Lisa De Vanna’s ascension from wild child to the captain of Australia is a tale of persistence.
Now 31, the pint-sized De Vanna was once considered bad news in the football world.
Her behaviour and training was questioned and on two separate occasions she was removed from national team set-ups.
“Obviously I don’t have the perfect reputation,” a candid De Vanna told The New Daily.
The first incident, in 2002, saw her kicked out of a squad for the 2002 Under-19 World Cup for selfishness on the field and causing team disharmony.
In 2011, she was sent home from a Matildas camp, only allowed to return on the premise she performed “basic obligations”. It is hardly the background of a captain.
De Vanna said she was simply misunderstood.
“That’s because people don’t understand me. It can be interpreted wrong,” she said.
“My intentions are never to hurt anyone and that’s just how I am … passionate and driven as a player.
De Vanna is a typical heart-on-the-sleeve footballer, but few players possess her breathtaking skill. Those qualities saw Matildas coach Alen Stajcic make the Perth-born attacker and Claire Polkinghorne co-captains in 2015.
It was a big call from Stajcic in a significant year for women’s football in Australia, as a run to the quarter-finals of the FIFA World Cup captured our imagination. A landmark pay deal was also struck.
De Vanna admits to crying when she found out she was going to captain her country.
It’s her stand-out achievement in a glittering career that has seen her take in stints in England, Sweden, the United States and, of course, Australia.
De Vanna reveals that she doesn’t have many friends, but the ones she does have changed her life. Rose Garofano is one of those.
Garofano, an ex-state schoolgirls coach, met De Vanna at a training camp. The Matildas star says she’s “had my back” ever since.
“She is one person I can confide in when things get tough,” De Vanna said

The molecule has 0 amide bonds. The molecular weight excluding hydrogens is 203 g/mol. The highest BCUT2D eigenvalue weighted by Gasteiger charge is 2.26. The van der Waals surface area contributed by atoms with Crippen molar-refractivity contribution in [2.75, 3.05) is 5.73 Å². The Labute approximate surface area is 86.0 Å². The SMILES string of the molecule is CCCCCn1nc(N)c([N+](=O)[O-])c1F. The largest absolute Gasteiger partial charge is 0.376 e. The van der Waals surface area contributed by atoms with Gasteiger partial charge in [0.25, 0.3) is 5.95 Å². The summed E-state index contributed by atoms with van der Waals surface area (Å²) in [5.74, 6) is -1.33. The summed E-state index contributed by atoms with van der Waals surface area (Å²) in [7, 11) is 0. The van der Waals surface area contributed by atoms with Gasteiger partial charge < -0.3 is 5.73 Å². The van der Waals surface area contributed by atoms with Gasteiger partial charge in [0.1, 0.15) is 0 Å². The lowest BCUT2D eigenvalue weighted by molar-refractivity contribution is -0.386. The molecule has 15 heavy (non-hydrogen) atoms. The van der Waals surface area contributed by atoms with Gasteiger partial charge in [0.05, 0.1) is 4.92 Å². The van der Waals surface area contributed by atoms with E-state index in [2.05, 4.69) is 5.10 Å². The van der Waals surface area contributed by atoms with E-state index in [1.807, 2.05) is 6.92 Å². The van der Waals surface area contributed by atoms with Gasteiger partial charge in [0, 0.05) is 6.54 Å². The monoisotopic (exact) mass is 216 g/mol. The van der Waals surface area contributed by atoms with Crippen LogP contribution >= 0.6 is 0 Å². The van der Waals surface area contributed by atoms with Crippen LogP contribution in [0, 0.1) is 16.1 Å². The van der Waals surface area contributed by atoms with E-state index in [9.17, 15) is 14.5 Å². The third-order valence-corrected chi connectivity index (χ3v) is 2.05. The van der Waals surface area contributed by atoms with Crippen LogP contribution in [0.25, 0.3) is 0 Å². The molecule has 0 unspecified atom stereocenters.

“She is honest. That’s what you need with people. That’s what you need in life, to be honest.
“She saw my potential and how far I could go and how dangerous I was as a player.
“Ever since then, she has had my back through the good times and the bad times.”
With the help of Garofano, a period of “heavy soul searching” before the 2015 World Cup saw De Vanna lead Australia to the last eight of the tournament.
In her country’s tournament opener, and her 100th international appearance, De Vanna scored, making her the first female to score at three consecutive World Cups.
It sparked an exciting run at the tournament that included a win over Brazil. For women’s football, 2015 was exciting. With Rio on the horizon, the hope is that 2016 will be even better.
‘The only thing that drives me’
The Matildas breezed through their Olympic qualification tournament earlier this year, with De Vanna playing a key role.
So, by featuring in the Olympic Games for the first time in 12 years, the Matildas will carry the can for football. The men’s side, the Olyroos, missed out in disappointing fashion.
Australia are a very real medal chance in Brazil, given the swagger, exuberance and depth they’ve shown in recent months.
And De Vanna cannot wait for the opportunity to lead her country on the big stage.
“There is no question how passionate I am playing for my country,” she said.
“It’s one of the only things that drives me as a character as well.
“People can see when I put that jersey on … they see through the car. They see it’s pure heart and love for the country.”
The Matildas play their first game in Melbourne for 10 years when they meet New Zealand on June 7 at Etihad Stadium.
On Saturday, the Matildas beat their trans-Tasman rivals 2-0 in Ballarat thanks to a brace from Caitlin Foord.
The game in Melbourne is the first of a double-header, with the Socceroos to play Greece afterwards.